creatorOf Enters, Angna, 1897-1989. Artist file. Brooklyn Museum Libraries & Archives
referencedIn Spewack, Samuel and Bella. Papers, ca.1920-1980. Columbia University in the City of New York, Columbia University Libraries
referencedIn Belknap Collection for the Performing Arts. Belknap Collection, Theatre 1936- : Pantomime. University of Florida
creatorOf Enters, Angna, 1897-1989. Angna Enters : artist file : study photographs and reproductions of works of art with accompanying documentation 1930?-1990 [graphic] [compiled by staff of The Museum of Modern Art, New York]. Frick Art Reference Library of The Frick Collection
referencedIn Toscanini, Walter, 1898-1971,. The Walter Toscanini Collection of research materials in dance: Elssler. New York Public Library System, NYPL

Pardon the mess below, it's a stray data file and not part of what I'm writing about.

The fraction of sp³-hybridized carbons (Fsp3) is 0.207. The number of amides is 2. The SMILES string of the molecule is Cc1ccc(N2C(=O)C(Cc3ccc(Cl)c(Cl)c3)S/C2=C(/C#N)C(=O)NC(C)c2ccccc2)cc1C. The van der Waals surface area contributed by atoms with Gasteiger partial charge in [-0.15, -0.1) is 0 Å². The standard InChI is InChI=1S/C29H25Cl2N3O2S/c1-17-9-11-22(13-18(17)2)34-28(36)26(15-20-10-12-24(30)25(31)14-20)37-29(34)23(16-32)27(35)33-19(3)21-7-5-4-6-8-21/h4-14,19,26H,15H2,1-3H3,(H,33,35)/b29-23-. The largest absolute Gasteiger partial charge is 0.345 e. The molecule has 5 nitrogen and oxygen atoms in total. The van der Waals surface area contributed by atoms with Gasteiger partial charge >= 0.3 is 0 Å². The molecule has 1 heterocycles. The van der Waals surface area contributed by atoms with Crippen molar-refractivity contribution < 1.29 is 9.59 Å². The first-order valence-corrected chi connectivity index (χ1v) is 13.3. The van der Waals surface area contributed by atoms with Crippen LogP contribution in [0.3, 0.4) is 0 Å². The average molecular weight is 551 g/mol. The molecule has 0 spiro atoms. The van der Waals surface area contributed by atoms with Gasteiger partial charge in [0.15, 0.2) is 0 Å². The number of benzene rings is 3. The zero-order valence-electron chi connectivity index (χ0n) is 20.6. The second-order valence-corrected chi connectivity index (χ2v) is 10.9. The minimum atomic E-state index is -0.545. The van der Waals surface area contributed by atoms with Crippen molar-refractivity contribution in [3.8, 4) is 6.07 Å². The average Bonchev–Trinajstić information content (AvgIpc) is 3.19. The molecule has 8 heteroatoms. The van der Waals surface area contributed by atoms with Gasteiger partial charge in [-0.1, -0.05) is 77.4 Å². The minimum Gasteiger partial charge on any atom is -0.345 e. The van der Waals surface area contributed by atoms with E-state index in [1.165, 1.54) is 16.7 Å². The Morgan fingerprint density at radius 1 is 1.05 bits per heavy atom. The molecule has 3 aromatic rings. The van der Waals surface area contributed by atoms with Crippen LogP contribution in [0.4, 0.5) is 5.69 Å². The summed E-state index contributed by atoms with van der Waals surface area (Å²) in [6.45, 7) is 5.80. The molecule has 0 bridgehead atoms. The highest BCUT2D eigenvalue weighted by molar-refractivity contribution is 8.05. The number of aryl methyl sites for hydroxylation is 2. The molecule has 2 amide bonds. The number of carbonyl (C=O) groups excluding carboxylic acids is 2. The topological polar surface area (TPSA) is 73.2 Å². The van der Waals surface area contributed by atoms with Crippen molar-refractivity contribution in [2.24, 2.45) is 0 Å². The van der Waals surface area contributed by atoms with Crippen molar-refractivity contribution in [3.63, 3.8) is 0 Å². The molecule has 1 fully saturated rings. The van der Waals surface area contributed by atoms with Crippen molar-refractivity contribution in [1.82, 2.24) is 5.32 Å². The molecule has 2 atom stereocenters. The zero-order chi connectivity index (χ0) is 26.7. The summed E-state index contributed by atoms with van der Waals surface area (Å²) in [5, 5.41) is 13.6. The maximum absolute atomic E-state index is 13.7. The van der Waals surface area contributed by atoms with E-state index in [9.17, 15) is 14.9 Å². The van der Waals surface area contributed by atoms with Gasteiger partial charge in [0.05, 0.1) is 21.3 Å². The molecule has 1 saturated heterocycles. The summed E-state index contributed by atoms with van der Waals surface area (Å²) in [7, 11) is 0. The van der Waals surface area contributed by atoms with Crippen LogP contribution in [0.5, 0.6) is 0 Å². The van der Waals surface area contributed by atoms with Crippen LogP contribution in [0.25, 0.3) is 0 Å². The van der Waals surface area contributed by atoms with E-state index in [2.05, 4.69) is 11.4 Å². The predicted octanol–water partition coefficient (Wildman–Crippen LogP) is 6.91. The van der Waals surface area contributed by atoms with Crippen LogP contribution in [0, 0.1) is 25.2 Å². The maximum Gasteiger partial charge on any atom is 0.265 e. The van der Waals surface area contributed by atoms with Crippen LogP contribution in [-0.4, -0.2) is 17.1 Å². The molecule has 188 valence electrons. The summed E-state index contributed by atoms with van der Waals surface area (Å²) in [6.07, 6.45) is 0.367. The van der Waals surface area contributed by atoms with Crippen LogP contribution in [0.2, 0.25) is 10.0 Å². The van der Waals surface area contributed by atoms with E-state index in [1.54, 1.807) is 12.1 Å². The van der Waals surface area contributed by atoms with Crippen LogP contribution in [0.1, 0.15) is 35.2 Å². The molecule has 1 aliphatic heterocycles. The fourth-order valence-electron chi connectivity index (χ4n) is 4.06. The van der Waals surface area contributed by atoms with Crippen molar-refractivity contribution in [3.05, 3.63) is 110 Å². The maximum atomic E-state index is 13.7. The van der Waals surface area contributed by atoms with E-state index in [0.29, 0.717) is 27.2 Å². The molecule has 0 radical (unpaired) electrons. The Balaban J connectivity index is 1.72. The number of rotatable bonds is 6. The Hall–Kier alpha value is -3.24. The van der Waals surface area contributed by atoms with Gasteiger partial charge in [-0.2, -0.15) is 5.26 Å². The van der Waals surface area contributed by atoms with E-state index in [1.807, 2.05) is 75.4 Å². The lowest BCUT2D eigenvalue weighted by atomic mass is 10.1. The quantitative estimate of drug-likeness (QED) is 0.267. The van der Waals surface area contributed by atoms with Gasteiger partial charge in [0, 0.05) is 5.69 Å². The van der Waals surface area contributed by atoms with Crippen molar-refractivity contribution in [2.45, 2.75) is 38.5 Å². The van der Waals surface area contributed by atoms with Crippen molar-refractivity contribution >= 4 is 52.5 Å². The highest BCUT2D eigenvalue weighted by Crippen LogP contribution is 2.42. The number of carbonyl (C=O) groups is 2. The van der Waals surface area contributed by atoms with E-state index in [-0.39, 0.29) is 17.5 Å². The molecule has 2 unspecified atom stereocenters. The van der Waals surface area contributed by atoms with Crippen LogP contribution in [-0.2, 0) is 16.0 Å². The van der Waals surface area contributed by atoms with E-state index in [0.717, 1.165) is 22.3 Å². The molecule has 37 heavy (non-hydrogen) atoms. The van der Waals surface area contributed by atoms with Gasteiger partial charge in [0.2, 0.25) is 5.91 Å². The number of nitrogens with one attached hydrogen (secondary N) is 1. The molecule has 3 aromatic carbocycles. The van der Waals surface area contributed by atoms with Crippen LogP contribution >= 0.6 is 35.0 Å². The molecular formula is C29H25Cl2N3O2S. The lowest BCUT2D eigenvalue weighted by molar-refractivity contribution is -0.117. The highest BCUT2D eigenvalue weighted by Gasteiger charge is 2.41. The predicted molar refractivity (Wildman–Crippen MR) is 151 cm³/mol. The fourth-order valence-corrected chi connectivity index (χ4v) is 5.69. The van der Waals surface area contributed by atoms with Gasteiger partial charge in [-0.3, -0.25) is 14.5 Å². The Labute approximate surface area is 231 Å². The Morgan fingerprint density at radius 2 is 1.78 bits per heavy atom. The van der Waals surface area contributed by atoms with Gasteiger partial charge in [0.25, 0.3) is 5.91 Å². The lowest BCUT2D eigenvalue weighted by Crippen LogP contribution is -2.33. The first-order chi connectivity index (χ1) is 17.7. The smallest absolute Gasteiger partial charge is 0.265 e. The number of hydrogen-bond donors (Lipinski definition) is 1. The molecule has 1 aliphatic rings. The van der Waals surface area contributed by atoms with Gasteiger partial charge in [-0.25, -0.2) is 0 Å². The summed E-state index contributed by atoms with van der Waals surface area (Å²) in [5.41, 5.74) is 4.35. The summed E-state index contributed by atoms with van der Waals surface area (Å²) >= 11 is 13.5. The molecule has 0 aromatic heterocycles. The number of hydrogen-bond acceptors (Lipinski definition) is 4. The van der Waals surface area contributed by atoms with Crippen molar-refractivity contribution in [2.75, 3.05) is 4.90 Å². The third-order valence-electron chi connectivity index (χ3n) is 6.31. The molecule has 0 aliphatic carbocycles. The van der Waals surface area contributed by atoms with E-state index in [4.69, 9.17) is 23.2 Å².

creatorOf Enters, Angna, 1897-1989. Miscellaneous manuscripts. New York Public Libraries for the Performing Arts, Dance Collection
creatorOf Enters, Angna, 1897-1989. Letter, 1960 May 5, New York, to Lillian Moore, New York. [1] p. on 1 l. New York Public Libraries for the Performing Arts, Dance Collection
creatorOf Angna Enters correspondence, 1921-1973 The New York Public Library. Jerome Robbins Dance Division.
creatorOf Roberts, Mary Fanton, 1871-1956. Mary Fanton Roberts papers, 1880-1956. Smithsonian Archives of American Art
creatorOf Conroy, Jack, 1899-. Letter, 1963 Aug. 6, Midlothian, Ill., to Don Roscher, Chicago. University of Michigan
creatorOf Enters, Angna, 1897-1989. Paintings, 1940-1970. New York Public Library System, NYPL
referencedIn Enters, A. : [miscellaneous ephemeral material]. Metropolitan Museum of Art, Thomas J. Watson Library
creatorOf Enters, Angna, 1897-1989. Correspondence, 1921-1973. New York Public Library System, NYPL
creatorOf Enters, Angna, 1897-1989. Angna Enters greeting cards and printed material, 1943-1967 1958-1967 (bulk dates). Smithsonian Archives of American Art
creatorOf Enters, Angna, 1897-1989. Letters, 1960-1961, to Lewis Mumford. University of Pennsylvania Libraries, Van Pelt Library